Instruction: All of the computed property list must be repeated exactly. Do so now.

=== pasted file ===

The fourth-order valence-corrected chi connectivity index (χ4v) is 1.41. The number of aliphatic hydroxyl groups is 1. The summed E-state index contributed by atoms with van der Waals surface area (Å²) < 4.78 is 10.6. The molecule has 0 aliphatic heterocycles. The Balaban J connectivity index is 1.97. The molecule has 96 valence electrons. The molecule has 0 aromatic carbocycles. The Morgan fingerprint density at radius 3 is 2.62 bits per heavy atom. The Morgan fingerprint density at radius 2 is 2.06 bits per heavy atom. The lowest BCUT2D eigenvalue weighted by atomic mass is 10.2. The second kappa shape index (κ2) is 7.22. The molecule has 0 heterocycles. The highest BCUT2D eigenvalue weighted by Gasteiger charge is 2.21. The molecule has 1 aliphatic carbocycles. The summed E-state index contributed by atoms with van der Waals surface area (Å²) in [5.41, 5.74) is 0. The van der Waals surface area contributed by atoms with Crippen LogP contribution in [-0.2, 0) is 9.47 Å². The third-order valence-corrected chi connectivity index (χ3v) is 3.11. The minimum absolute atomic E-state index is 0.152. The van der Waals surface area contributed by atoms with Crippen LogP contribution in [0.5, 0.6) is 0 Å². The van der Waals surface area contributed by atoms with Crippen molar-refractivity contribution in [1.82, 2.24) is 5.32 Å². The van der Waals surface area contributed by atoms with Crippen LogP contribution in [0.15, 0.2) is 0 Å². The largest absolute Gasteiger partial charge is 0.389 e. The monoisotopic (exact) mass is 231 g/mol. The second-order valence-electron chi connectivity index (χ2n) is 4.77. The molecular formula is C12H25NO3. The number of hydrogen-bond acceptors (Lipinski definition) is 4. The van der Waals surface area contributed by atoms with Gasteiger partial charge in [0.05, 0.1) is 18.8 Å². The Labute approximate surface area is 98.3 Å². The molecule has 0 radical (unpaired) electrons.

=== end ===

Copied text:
The fourth-order valence-corrected chi connectivity index (χ4v) is 1.41. The number of aliphatic hydroxyl groups is 1. The summed E-state index contributed by atoms with van der Waals surface area (Å²) < 4.78 is 10.6. The molecule has 0 aliphatic heterocycles. The Balaban J connectivity index is 1.97. The molecule has 96 valence electrons. The molecule has 0 aromatic carbocycles. The Morgan fingerprint density at radius 3 is 2.62 bits per heavy atom. The Morgan fingerprint density at radius 2 is 2.06 bits per heavy atom. The lowest BCUT2D eigenvalue weighted by atomic mass is 10.2. The second kappa shape index (κ2) is 7.22. The molecule has 0 heterocycles. The highest BCUT2D eigenvalue weighted by Gasteiger charge is 2.21. The molecule has 1 aliphatic carbocycles. The summed E-state index contributed by atoms with van der Waals surface area (Å²) in [5.41, 5.74) is 0. The van der Waals surface area contributed by atoms with Crippen LogP contribution in [-0.2, 0) is 9.47 Å². The third-order valence-corrected chi connectivity index (χ3v) is 3.11. The minimum absolute atomic E-state index is 0.152. The van der Waals surface area contributed by atoms with Crippen LogP contribution in [0.5, 0.6) is 0 Å². The van der Waals surface area contributed by atoms with Crippen molar-refractivity contribution in [1.82, 2.24) is 5.32 Å². The van der Waals surface area contributed by atoms with Crippen LogP contribution in [0.15, 0.2) is 0 Å². The largest absolute Gasteiger partial charge is 0.389 e. The monoisotopic (exact) mass is 231 g/mol. The second-order valence-electron chi connectivity index (χ2n) is 4.77. The molecular formula is C12H25NO3. The number of hydrogen-bond acceptors (Lipinski definition) is 4. The van der Waals surface area contributed by atoms with Gasteiger partial charge in [0.05, 0.1) is 18.8 Å². The Labute approximate surface area is 98.3 Å². The molecule has 0 radical (unpaired) electrons.